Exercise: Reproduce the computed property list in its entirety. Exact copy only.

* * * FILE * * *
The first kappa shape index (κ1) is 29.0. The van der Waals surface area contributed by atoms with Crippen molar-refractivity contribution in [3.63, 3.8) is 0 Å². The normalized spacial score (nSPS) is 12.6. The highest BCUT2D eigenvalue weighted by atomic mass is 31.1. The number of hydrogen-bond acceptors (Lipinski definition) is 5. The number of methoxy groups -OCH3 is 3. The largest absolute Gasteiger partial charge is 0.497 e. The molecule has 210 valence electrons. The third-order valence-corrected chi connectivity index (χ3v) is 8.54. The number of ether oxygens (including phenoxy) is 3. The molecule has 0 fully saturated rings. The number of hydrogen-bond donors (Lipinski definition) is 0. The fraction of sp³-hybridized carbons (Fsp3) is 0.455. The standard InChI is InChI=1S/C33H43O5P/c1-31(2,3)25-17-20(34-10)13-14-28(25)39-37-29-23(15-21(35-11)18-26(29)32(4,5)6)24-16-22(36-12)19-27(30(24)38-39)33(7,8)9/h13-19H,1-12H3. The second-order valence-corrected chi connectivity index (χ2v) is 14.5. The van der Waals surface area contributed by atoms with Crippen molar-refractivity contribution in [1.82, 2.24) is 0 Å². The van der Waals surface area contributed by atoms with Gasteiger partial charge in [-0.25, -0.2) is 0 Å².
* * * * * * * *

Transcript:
The first kappa shape index (κ1) is 29.0. The van der Waals surface area contributed by atoms with Crippen molar-refractivity contribution in [3.63, 3.8) is 0 Å². The normalized spacial score (nSPS) is 12.6. The highest BCUT2D eigenvalue weighted by atomic mass is 31.1. The number of hydrogen-bond acceptors (Lipinski definition) is 5. The number of methoxy groups -OCH3 is 3. The largest absolute Gasteiger partial charge is 0.497 e. The molecule has 210 valence electrons. The third-order valence-corrected chi connectivity index (χ3v) is 8.54. The number of ether oxygens (including phenoxy) is 3. The molecule has 0 fully saturated rings. The number of hydrogen-bond donors (Lipinski definition) is 0. The fraction of sp³-hybridized carbons (Fsp3) is 0.455. The standard InChI is InChI=1S/C33H43O5P/c1-31(2,3)25-17-20(34-10)13-14-28(25)39-37-29-23(15-21(35-11)18-26(29)32(4,5)6)24-16-22(36-12)19-27(30(24)38-39)33(7,8)9/h13-19H,1-12H3. The second-order valence-corrected chi connectivity index (χ2v) is 14.5. The van der Waals surface area contributed by atoms with Crippen molar-refractivity contribution in [1.82, 2.24) is 0 Å². The van der Waals surface area contributed by atoms with Gasteiger partial charge in [-0.25, -0.2) is 0 Å².